Sensory Room: How to Build a Successful Sensory Room for Greater Brain Development Sensory

Sensory Room: How to Build a Successful Sensory Room for Greater Brain Development

This article provides helpful toys for your child’s sensory room. Affiliate links are included for your convenience.

Many parents, professionals, Pediatric Therapists and Occupational Therapists have asked me what items we like to use for our sensory rooms. While it took many months, even years, to acquire all the equipment we have today for our students, there are a few key items you can add to your sensory room without breaking the bank. All the other items, you can add to your sensory room overtime to help your child or student with sensory integration.

Sensory Room: How to Build a Successful Sensory Room for Greater Brain Development | ilslearningcorner.com

Print your copy at the bottom of this article.

Top Items to Add to Your Sensory Room

The number one item you want to add to your sensory room is a floor scooter. Floor scooters allow your child to glide in the prone and supine positions, it strengthens your child’s core, improves balance, supports activities that enhance bilateral coordination, builds your child’s visual-motor skills for reading, and last but not least, improves hand-eye coordination for handwriting.

Another key item to add to your sensory room is a weighted bean bag used for improving your child’s attention and focus while strengthening your child’s visual-motor skills for reading and tracking.

Swings are also a great item to add to your sensory room if you have the space for them, and most hammock swings aren’t that expensive. Swings support an underdeveloped vestibular system for attention and focus, calm a child with sensory overload or emotional grounding issues and provide “hugging” sensations that help the child feel secure.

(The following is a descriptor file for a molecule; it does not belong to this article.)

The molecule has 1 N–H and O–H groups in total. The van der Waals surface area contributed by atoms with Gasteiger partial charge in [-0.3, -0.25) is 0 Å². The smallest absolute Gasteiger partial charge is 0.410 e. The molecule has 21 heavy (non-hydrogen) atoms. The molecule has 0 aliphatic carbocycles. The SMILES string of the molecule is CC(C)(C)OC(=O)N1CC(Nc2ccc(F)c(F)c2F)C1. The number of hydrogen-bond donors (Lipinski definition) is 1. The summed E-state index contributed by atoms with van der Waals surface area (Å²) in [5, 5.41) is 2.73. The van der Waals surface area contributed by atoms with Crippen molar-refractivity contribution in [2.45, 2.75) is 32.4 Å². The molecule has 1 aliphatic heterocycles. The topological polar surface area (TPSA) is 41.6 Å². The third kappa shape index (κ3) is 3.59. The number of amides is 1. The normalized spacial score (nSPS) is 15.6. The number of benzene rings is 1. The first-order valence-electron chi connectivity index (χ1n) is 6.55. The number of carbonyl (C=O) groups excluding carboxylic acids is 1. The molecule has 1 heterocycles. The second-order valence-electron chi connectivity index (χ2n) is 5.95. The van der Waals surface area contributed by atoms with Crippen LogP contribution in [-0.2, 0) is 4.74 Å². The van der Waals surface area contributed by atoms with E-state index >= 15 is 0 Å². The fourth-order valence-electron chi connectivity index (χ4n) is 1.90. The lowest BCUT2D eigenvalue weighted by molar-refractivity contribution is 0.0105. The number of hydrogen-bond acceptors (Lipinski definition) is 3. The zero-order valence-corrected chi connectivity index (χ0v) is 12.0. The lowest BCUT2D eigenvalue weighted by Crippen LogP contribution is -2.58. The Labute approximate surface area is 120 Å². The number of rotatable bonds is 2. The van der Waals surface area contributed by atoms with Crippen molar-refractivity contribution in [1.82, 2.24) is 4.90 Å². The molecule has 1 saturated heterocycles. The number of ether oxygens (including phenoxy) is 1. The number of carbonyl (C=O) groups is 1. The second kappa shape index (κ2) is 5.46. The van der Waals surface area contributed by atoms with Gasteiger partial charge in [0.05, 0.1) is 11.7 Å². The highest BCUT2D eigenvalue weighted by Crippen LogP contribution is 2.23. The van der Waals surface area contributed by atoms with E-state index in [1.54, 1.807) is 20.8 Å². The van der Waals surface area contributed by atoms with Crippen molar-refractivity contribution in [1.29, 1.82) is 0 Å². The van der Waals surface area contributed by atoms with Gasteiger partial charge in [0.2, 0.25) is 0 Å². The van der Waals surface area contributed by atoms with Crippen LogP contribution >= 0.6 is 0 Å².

Dribbling balls and sensory balls are other easy items to add to your sensory room. It’s amazing how most of the kids we see can’t dribble or bounce a ball, which could explain why they struggle with reading and writing ability. If they don’t have the hand-eye coordination, proprioception and visual-motor skills to control a bouncing ball, they won’t be able to write across the page, track words on the page and apply the right amount of pressure when using a pencil to write their name. Different types of balls allow your child to cross the midline, enhance processing speed and can strengthen many areas of the brain.

Sensory Room Tools

A few other favorite items that have greatly benefited our students’ learning ability are listed below.

Sensory Bean Bags

Nylon Bean Bags

Balance Beam

Weight Bars

Teeter Popper

Exercise Ball

Dribbling Balls

 

Hammock Swing

Hippity Hop Ball

Joey Jump

Play-Doh

Pool Noodles

Orange Cones

 Basketball Hoop

Foam Hoop Holders

Sensory Balls

Bead and Thread

Rolling Pins

Crawl Tunnel

Ball Pit

Gong Top

Hula Hoops

Peanut Ball

Gymnastics Mat

CornHole

Floor Scooter

Sensory Stepperz

Pogo Jumper

Hammock Pods

Wobble Chair

Curve-A-Beam

Jump Rope

Cargo Net

Training Hurdles

Jump It Steppers

Bosu Ball

Figure 8 Wooden Train

Mini Trampoline

Resistance Bands

Sensory Room Checklist

To access the checklist of items above for your child or student’s sensory room, complete the information below.

Related Products

Sensory Room: How to Build a Successful Sensory Room for Greater Brain Development | ilslearningcorner.com


Integrated Learning Strategies is a Utah-based center dedicated to helping mainstream children and children with learning disabilities achieve academic success. Our services provide kids with non-traditional tutoring programs within the Davis County, Kaysville, Layton, Syracuse, Farmington, and Centerville areas. Areas to find Integrated Learning Strategies include: Reading tutors in Kaysville, Math tutors in Kaysville, Common Core Tutors in Kaysville, Tutors in Utah, Utah Tutoring Programs